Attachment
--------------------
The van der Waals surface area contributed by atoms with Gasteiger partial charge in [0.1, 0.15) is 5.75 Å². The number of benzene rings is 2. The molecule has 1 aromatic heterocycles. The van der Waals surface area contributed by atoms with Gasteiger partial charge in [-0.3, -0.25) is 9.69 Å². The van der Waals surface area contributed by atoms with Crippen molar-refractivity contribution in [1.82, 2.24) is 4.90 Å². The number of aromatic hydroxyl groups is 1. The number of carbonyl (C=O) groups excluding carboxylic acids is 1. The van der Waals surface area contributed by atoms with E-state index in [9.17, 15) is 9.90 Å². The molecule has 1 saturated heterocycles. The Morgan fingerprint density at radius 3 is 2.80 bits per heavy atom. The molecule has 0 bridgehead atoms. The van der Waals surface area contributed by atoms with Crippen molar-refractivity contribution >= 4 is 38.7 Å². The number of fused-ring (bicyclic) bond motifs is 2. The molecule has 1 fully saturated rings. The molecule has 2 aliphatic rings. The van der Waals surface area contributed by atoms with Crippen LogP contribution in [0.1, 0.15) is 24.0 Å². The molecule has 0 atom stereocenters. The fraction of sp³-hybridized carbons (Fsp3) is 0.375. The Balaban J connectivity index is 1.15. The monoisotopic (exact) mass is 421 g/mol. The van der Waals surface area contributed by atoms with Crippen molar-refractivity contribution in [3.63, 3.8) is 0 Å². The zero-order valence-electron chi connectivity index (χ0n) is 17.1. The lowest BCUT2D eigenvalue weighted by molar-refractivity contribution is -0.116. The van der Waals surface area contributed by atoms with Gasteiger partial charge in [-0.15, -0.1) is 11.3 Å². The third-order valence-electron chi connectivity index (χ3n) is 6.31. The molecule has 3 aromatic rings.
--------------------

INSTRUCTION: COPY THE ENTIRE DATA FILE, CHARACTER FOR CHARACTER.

The van der Waals surface area contributed by atoms with Gasteiger partial charge in [0.1, 0.15) is 5.75 Å². The number of benzene rings is 2. The molecule has 1 aromatic heterocycles. The van der Waals surface area contributed by atoms with Gasteiger partial charge in [-0.3, -0.25) is 9.69 Å². The van der Waals surface area contributed by atoms with Crippen molar-refractivity contribution in [1.82, 2.24) is 4.90 Å². The number of aromatic hydroxyl groups is 1. The number of carbonyl (C=O) groups excluding carboxylic acids is 1. The van der Waals surface area contributed by atoms with E-state index in [9.17, 15) is 9.90 Å². The molecule has 1 saturated heterocycles. The Morgan fingerprint density at radius 3 is 2.80 bits per heavy atom. The molecule has 0 bridgehead atoms. The van der Waals surface area contributed by atoms with Crippen molar-refractivity contribution >= 4 is 38.7 Å². The number of fused-ring (bicyclic) bond motifs is 2. The molecule has 1 fully saturated rings. The molecule has 2 aliphatic rings. The van der Waals surface area contributed by atoms with Crippen LogP contribution in [0.1, 0.15) is 24.0 Å². The molecule has 0 atom stereocenters. The fraction of sp³-hybridized carbons (Fsp3) is 0.375. The Balaban J connectivity index is 1.15. The monoisotopic (exact) mass is 421 g/mol. The van der Waals surface area contributed by atoms with Crippen molar-refractivity contribution in [3.63, 3.8) is 0 Å². The zero-order valence-electron chi connectivity index (χ0n) is 17.1. The lowest BCUT2D eigenvalue weighted by molar-refractivity contribution is -0.116. The van der Waals surface area contributed by atoms with Gasteiger partial charge in [-0.15, -0.1) is 11.3 Å². The third-order valence-electron chi connectivity index (χ3n) is 6.31. The molecule has 3 aromatic rings.